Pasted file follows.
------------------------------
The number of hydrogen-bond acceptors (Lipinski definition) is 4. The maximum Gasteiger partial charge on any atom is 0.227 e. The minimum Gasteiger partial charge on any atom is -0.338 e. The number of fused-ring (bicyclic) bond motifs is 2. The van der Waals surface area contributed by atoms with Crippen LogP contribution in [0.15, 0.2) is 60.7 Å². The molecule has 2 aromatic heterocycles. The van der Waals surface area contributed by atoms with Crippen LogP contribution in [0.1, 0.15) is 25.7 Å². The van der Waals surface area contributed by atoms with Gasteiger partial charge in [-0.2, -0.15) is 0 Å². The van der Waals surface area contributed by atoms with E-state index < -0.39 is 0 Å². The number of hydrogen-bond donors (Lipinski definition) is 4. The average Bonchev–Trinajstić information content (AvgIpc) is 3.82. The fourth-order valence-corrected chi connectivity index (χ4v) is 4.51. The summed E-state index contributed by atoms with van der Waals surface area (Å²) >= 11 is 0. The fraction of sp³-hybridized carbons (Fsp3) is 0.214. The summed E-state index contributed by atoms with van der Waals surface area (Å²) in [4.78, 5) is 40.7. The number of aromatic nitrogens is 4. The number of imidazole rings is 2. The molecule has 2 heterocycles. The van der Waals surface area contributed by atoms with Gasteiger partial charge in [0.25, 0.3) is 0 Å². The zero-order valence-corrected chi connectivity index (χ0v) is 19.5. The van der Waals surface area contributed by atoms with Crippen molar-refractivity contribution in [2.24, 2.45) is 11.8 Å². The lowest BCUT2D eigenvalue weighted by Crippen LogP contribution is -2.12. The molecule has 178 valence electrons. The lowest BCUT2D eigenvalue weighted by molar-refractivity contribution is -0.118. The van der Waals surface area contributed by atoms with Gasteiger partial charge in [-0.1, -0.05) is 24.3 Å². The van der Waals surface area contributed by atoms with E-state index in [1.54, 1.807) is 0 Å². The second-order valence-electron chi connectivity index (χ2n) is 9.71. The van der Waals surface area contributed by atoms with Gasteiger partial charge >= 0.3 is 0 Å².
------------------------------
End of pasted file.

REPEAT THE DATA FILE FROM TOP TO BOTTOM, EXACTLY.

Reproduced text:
The number of hydrogen-bond acceptors (Lipinski definition) is 4. The maximum Gasteiger partial charge on any atom is 0.227 e. The minimum Gasteiger partial charge on any atom is -0.338 e. The number of fused-ring (bicyclic) bond motifs is 2. The van der Waals surface area contributed by atoms with Crippen LogP contribution in [0.15, 0.2) is 60.7 Å². The molecule has 2 aromatic heterocycles. The van der Waals surface area contributed by atoms with Crippen LogP contribution in [0.1, 0.15) is 25.7 Å². The van der Waals surface area contributed by atoms with Gasteiger partial charge in [-0.2, -0.15) is 0 Å². The van der Waals surface area contributed by atoms with E-state index < -0.39 is 0 Å². The number of hydrogen-bond donors (Lipinski definition) is 4. The average Bonchev–Trinajstić information content (AvgIpc) is 3.82. The fourth-order valence-corrected chi connectivity index (χ4v) is 4.51. The summed E-state index contributed by atoms with van der Waals surface area (Å²) >= 11 is 0. The fraction of sp³-hybridized carbons (Fsp3) is 0.214. The summed E-state index contributed by atoms with van der Waals surface area (Å²) in [4.78, 5) is 40.7. The number of aromatic nitrogens is 4. The number of imidazole rings is 2. The molecule has 2 heterocycles. The van der Waals surface area contributed by atoms with Gasteiger partial charge in [0.25, 0.3) is 0 Å². The zero-order valence-corrected chi connectivity index (χ0v) is 19.5. The van der Waals surface area contributed by atoms with Crippen molar-refractivity contribution in [2.24, 2.45) is 11.8 Å². The lowest BCUT2D eigenvalue weighted by Crippen LogP contribution is -2.12. The molecule has 178 valence electrons. The lowest BCUT2D eigenvalue weighted by molar-refractivity contribution is -0.118. The van der Waals surface area contributed by atoms with Gasteiger partial charge in [-0.1, -0.05) is 24.3 Å². The van der Waals surface area contributed by atoms with E-state index in [1.54, 1.807) is 0 Å². The second-order valence-electron chi connectivity index (χ2n) is 9.71. The van der Waals surface area contributed by atoms with Gasteiger partial charge >= 0.3 is 0 Å².